SIFF Film Review – Landline
As we move further and further away from the decade that defined so many of us, 90’s period pieces are seeing quite an uptick in modern cinema. (The Wackness and The To Do List are the first to spring to mind.) And while it’s undeniably fun to reminisce and revel in the minutia of our youth, this practice in movies can sometimes ride the line of gimmicky. Gillian Robespierre‘s second feature film, Landline, toes that line but mercifully never crosses it completely.
Again enlisting the dynamo that is Jenny Slate, whom she’d previously collaborated with on 2014’s fantastic Obvious Child, Robespierre’s sophomore effort is both more sprawling and less engrossing than her debut. Slate heads an impressive ensemble cast as Dana, an engaged neurotic faking her way through adulthood in 1995 Manhattan. Her relationship with fiancé Ben (Transparent‘s Jay Duplass) appears breezy on the outset, but trouble soon intercedes in the form of a hunky former flame (Finn Wittrock). Because infidelity is only fun in twos, there is also suspicion that her father (an always welcome John Turturro) may be stepping out on mom (Edie Falco).
Despite Slate’s above-the-title status, the true star of Landline is newish-comer Abby Quinn as younger sister Ali. The varying storylines tend to center around Ali as she navigates her way through turbulent teenagehood. The plot (perhaps a generous word) mostly deals with Dana’s decision to temporarily move back home, ostensibly to support Ali in the aftermath of the discovery of their dad’s affair. In reality, though, it’s more a convenient excuse to avoid tackling her own ever-growing issues.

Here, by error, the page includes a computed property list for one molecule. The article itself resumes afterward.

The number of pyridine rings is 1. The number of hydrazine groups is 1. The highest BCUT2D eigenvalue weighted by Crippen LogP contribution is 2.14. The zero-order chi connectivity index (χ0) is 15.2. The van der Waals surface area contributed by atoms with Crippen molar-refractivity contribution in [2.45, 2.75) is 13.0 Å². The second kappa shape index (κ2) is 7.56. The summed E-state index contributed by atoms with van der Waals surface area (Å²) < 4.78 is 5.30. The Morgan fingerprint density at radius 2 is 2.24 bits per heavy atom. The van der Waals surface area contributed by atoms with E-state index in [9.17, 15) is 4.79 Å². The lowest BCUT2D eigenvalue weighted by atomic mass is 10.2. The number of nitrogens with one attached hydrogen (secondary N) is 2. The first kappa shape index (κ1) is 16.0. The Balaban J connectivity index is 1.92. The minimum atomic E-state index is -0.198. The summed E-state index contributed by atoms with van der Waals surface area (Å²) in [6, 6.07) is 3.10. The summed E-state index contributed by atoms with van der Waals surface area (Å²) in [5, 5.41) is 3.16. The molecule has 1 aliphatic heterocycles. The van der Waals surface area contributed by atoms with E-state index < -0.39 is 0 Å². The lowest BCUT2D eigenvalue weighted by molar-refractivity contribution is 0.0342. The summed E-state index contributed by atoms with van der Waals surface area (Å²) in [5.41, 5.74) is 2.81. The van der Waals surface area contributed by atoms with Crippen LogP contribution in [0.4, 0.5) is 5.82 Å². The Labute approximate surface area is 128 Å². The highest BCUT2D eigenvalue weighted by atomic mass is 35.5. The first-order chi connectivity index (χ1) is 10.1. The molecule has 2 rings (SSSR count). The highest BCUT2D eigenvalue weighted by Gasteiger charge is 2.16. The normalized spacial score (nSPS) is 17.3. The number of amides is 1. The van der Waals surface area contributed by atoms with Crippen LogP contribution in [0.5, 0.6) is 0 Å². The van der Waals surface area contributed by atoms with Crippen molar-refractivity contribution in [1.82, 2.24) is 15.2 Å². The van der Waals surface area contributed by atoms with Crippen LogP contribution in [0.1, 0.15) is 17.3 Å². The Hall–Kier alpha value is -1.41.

The question I found myself asking throughout the course of events was, does this NEED to be set in 1995 in order to be effective? It may seem like a minor gripe but a smidge too much of Landline seems designed to hammer us over the head with reminders of its place in history. The dysfunctional (read: relatable) family dynamic is too often derailed in favor of a one-off mention of Lorena Bobbitt or Blockbuster Video. IMDB informs me Gillian Robespierre was born in 1978, so it’s entirely possible this is a semi-autobiographical tale. If so, though, these references could stand to feel a little more integrated and natural and less like the Family Guy approach of “reference equals funny, yes?”
Pushing past this grievance, though, there is a lot to like here. Slate’s unique, manic presence is always welcome and Turturro and Falco’s depiction of marriage feels lived-in in the most authentic of ways. Additionally, Abby Quinn has the makings of a star, even when things begin dangling on the edge of treacly. Duplass is mostly tasked with mastering a hangdog expression, and the resolution of his storyline is maybe the most underwhelming of the bunch. It’s a jumble of subplots, some more to take from than others, but always aptly handled by Robespierre.
Landline is less intent on shattering your world than giving you a reasonably good excuse to stay in on a Saturday. Maybe you can find it at Blockbuster.